Sunday, March 29, 2015

Weekend Roundup, Part 2

What does a field archaeologist carry in his dig bag? I like Eric Welch’s answer.

After a porcupine uncovered a Byzantine oil lamp in Emek Hefer, the Israel Antiquities Authority was up in arms. “The IAA calls on all porcupines to avoid digging burrows at archeological sites and warns that digging at an archeological site without a license is a criminal offense.”

Why did people stop eating pork in the ancient Near East around 1000 BC? A new study suggests one answer.

A new video from the Museum of the Bible reveals some of the work of the Green Scholars Initiative and the associated educational tools being developed for use in Israel and the U.S.

“Visual data about cultural heritage sites within conflict zones in near real-time has become possible with new technology, particularly satellite imagery.” This article considers the ethical questions.

BBC Magazine: The men who uncovered Assyria.

Three Jordanians who floated to the Israeli side of the Dead Sea were returned to Jordan.

The Oriental Institute of the University of Chicago has several courses and workshops scheduled for the coming months.

Now free at The Bible and Interpretation: the first two chapters of Ancient Israel’s History: An Introduction to Issues and Sources, edited by Bill T. Arnold and Richard S. Hess.

Sad news: William W. Hallo died on Friday. A funeral service is scheduled for 1:00 pm, Monday, March 30, at Mishkan Israel, 785 Ridge Road, Hamden, Connecticut.

The Agade list is now being archived at the SBL website.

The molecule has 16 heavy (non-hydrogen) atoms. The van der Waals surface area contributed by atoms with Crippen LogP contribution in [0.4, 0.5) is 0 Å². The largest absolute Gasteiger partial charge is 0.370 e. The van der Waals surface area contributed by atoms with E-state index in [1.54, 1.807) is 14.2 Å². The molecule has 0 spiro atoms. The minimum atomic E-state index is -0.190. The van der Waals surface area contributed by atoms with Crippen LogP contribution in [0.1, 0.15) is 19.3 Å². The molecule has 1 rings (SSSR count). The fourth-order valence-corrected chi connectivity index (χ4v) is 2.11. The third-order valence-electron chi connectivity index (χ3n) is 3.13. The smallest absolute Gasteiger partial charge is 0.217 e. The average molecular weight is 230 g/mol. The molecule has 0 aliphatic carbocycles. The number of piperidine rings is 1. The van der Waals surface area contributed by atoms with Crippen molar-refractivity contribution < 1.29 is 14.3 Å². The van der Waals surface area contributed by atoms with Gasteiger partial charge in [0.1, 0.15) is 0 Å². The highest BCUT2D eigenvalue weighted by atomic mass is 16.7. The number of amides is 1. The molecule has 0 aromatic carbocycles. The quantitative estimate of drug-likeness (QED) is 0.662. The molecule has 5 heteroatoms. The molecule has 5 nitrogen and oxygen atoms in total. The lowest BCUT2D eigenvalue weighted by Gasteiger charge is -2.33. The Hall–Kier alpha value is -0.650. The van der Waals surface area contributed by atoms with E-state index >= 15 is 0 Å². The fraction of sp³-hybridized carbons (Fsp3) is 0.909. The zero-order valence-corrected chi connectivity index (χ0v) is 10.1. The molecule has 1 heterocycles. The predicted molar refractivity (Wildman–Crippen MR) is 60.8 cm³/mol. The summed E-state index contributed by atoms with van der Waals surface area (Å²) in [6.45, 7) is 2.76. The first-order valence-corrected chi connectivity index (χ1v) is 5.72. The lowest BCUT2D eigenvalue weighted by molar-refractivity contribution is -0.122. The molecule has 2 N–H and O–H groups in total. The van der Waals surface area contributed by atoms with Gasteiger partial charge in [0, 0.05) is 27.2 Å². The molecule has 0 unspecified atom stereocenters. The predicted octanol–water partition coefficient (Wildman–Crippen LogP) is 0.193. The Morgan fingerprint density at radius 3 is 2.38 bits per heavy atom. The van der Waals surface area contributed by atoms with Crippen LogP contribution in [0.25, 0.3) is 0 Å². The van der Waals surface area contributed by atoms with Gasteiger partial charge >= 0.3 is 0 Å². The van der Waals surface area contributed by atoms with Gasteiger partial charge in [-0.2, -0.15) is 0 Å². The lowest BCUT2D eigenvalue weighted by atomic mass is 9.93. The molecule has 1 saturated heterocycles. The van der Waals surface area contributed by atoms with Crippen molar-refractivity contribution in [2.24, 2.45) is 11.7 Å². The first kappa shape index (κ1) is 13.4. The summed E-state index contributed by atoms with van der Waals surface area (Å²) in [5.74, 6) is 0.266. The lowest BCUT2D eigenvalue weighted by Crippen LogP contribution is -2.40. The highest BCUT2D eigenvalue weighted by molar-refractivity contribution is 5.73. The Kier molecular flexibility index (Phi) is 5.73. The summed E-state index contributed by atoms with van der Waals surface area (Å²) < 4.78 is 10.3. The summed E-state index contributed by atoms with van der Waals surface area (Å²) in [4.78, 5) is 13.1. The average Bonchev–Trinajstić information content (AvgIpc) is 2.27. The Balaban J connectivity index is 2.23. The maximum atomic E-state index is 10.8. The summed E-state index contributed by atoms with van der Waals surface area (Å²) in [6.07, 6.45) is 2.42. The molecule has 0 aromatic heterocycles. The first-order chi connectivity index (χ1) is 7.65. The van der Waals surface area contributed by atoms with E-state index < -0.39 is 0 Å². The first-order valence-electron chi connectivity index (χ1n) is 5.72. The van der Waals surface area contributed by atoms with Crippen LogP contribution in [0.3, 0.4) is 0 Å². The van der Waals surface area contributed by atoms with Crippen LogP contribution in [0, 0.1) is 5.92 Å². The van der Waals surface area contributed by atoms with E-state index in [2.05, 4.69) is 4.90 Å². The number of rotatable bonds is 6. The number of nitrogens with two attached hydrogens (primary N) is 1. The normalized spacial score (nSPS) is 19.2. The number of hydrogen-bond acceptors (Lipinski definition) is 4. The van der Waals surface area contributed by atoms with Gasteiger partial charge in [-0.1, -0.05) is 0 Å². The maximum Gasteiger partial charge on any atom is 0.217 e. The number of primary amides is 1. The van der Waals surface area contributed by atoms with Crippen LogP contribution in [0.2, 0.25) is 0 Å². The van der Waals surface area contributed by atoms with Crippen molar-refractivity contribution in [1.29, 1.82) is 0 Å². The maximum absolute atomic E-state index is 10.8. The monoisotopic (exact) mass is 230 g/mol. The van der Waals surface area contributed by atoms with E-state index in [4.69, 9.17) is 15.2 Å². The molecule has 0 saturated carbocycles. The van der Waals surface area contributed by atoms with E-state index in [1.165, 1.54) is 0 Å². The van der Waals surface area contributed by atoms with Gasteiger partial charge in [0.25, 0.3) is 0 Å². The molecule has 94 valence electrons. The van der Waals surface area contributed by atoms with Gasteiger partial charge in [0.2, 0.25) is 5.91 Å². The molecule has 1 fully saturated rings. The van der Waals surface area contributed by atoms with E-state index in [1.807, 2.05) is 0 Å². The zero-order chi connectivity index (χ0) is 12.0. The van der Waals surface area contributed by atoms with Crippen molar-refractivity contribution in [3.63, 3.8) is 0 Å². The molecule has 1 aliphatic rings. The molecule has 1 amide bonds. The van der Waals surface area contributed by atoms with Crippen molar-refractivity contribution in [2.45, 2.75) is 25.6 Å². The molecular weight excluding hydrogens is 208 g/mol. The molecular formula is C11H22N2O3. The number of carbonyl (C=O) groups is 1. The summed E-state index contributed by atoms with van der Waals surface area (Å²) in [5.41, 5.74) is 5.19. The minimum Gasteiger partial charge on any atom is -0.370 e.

HT: Agade

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Saturday, March 28, 2015

Weekend Roundup, Part 1

Just before Palm Sunday, Jesus made the trek from Jericho to Jerusalem. What did he see?

A good book to read this week in the days leading up to Good Friday is The Final Days of Jesus, now $3.99 on Kindle.

The Temple Institute has built a sacrificial altar to be used in the Third Temple. Leen Ritmeyer comments.

Who is buried in the Prophetess Hulda’s tomb on the Mount of Olives? Miriam Feinberg Vamosh considers the question in a premium article at Haaretz.

The city of Afula plans to preserve its archaeological remains which span from the Chalcolithic to the Crusader periods.

Aren Maeir visited Hebron and took some photos of the ancient fortifications.

Leon Mauldin is in Athens now and shares some photos from the acropolis museum.

A large underground city has been discovered in Cappadocia.

You can vote for your favorite excavation photo in this year’s AIA Photo Contest. (No registration required.)

Now $0.99 on Kindle: The World and the Word: An Introduction to the Old Testament, by Eugene H. Merrill, Mark Rooker, and Michael A. Grisanti. Also $0.99 on Vyrso.

HT: Agade

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Monday, March 23, 2015

Weekend Roundup, Part 3